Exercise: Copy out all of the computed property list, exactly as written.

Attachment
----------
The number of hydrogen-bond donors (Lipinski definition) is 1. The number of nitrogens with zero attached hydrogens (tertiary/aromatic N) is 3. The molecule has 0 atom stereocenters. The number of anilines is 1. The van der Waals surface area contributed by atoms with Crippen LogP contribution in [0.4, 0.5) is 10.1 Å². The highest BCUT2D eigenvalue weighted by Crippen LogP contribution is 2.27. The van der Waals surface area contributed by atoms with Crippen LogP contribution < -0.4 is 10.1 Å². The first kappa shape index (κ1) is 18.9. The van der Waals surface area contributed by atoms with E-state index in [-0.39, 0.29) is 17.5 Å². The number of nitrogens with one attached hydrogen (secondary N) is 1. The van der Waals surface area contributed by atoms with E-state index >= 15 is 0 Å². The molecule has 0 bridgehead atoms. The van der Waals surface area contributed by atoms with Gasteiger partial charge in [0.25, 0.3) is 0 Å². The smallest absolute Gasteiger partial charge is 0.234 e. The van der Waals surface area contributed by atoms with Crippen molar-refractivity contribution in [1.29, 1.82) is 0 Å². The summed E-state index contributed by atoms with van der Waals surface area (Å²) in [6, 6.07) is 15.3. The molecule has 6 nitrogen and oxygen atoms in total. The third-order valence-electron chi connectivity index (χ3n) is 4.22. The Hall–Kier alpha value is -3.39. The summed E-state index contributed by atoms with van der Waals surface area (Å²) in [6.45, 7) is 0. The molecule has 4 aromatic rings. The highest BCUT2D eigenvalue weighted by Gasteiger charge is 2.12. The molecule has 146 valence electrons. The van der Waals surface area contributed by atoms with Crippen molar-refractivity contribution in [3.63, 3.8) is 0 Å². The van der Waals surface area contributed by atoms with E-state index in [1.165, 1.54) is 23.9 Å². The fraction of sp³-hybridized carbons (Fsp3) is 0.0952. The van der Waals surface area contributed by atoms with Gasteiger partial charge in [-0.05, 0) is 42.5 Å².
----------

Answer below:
The number of hydrogen-bond donors (Lipinski definition) is 1. The number of nitrogens with zero attached hydrogens (tertiary/aromatic N) is 3. The molecule has 0 atom stereocenters. The number of anilines is 1. The van der Waals surface area contributed by atoms with Crippen LogP contribution in [0.4, 0.5) is 10.1 Å². The highest BCUT2D eigenvalue weighted by Crippen LogP contribution is 2.27. The van der Waals surface area contributed by atoms with Crippen LogP contribution < -0.4 is 10.1 Å². The first kappa shape index (κ1) is 18.9. The van der Waals surface area contributed by atoms with E-state index in [-0.39, 0.29) is 17.5 Å². The number of nitrogens with one attached hydrogen (secondary N) is 1. The van der Waals surface area contributed by atoms with E-state index >= 15 is 0 Å². The molecule has 0 bridgehead atoms. The van der Waals surface area contributed by atoms with Gasteiger partial charge in [0.25, 0.3) is 0 Å². The smallest absolute Gasteiger partial charge is 0.234 e. The van der Waals surface area contributed by atoms with Crippen molar-refractivity contribution in [1.29, 1.82) is 0 Å². The summed E-state index contributed by atoms with van der Waals surface area (Å²) in [6, 6.07) is 15.3. The molecule has 6 nitrogen and oxygen atoms in total. The third-order valence-electron chi connectivity index (χ3n) is 4.22. The Hall–Kier alpha value is -3.39. The summed E-state index contributed by atoms with van der Waals surface area (Å²) in [6.45, 7) is 0. The molecule has 4 aromatic rings. The highest BCUT2D eigenvalue weighted by Gasteiger charge is 2.12. The molecule has 146 valence electrons. The van der Waals surface area contributed by atoms with Crippen molar-refractivity contribution in [3.63, 3.8) is 0 Å². The van der Waals surface area contributed by atoms with E-state index in [1.165, 1.54) is 23.9 Å². The fraction of sp³-hybridized carbons (Fsp3) is 0.0952. The van der Waals surface area contributed by atoms with Gasteiger partial charge in [-0.05, 0) is 42.5 Å².